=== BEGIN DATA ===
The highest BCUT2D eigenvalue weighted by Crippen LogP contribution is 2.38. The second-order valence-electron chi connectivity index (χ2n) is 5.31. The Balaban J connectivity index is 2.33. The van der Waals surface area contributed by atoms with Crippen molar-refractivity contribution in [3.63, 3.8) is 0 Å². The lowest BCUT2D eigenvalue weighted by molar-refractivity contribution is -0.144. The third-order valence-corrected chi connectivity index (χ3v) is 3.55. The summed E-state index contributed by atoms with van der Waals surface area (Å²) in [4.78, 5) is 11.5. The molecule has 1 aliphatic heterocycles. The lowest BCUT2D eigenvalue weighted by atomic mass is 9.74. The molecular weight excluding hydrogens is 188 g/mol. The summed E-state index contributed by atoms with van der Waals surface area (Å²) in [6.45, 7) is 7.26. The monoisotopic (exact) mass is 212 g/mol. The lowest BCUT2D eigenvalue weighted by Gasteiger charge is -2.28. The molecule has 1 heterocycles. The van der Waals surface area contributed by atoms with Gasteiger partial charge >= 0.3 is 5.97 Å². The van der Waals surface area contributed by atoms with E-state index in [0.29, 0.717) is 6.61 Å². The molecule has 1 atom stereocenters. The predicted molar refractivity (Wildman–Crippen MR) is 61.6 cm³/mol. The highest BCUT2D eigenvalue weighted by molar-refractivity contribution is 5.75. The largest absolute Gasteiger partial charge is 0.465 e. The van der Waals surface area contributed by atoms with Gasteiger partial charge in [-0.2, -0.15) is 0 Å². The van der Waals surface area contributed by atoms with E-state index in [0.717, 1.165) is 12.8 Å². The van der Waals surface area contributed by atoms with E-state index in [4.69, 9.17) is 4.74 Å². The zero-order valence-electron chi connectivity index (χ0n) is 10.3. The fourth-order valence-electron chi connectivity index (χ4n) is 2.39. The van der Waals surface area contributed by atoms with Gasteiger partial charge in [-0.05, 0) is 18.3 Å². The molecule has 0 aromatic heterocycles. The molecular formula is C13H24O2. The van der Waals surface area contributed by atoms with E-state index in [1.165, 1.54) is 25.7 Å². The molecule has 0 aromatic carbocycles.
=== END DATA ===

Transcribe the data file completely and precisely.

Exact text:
The highest BCUT2D eigenvalue weighted by Crippen LogP contribution is 2.38. The second-order valence-electron chi connectivity index (χ2n) is 5.31. The Balaban J connectivity index is 2.33. The van der Waals surface area contributed by atoms with Crippen molar-refractivity contribution in [3.63, 3.8) is 0 Å². The lowest BCUT2D eigenvalue weighted by molar-refractivity contribution is -0.144. The third-order valence-corrected chi connectivity index (χ3v) is 3.55. The summed E-state index contributed by atoms with van der Waals surface area (Å²) in [4.78, 5) is 11.5. The molecule has 1 aliphatic heterocycles. The lowest BCUT2D eigenvalue weighted by atomic mass is 9.74. The molecular weight excluding hydrogens is 188 g/mol. The summed E-state index contributed by atoms with van der Waals surface area (Å²) in [6.45, 7) is 7.26. The monoisotopic (exact) mass is 212 g/mol. The lowest BCUT2D eigenvalue weighted by Gasteiger charge is -2.28. The molecule has 1 heterocycles. The van der Waals surface area contributed by atoms with Gasteiger partial charge >= 0.3 is 5.97 Å². The van der Waals surface area contributed by atoms with E-state index in [0.29, 0.717) is 6.61 Å². The molecule has 1 atom stereocenters. The predicted molar refractivity (Wildman–Crippen MR) is 61.6 cm³/mol. The highest BCUT2D eigenvalue weighted by molar-refractivity contribution is 5.75. The largest absolute Gasteiger partial charge is 0.465 e. The van der Waals surface area contributed by atoms with Gasteiger partial charge in [-0.2, -0.15) is 0 Å². The van der Waals surface area contributed by atoms with E-state index in [0.717, 1.165) is 12.8 Å². The van der Waals surface area contributed by atoms with E-state index in [4.69, 9.17) is 4.74 Å². The zero-order valence-electron chi connectivity index (χ0n) is 10.3. The fourth-order valence-electron chi connectivity index (χ4n) is 2.39. The van der Waals surface area contributed by atoms with Gasteiger partial charge in [-0.05, 0) is 18.3 Å². The molecule has 0 aromatic heterocycles. The molecular formula is C13H24O2. The van der Waals surface area contributed by atoms with E-state index in [1.165, 1.54) is 25.7 Å². The molecule has 0 aromatic carbocycles.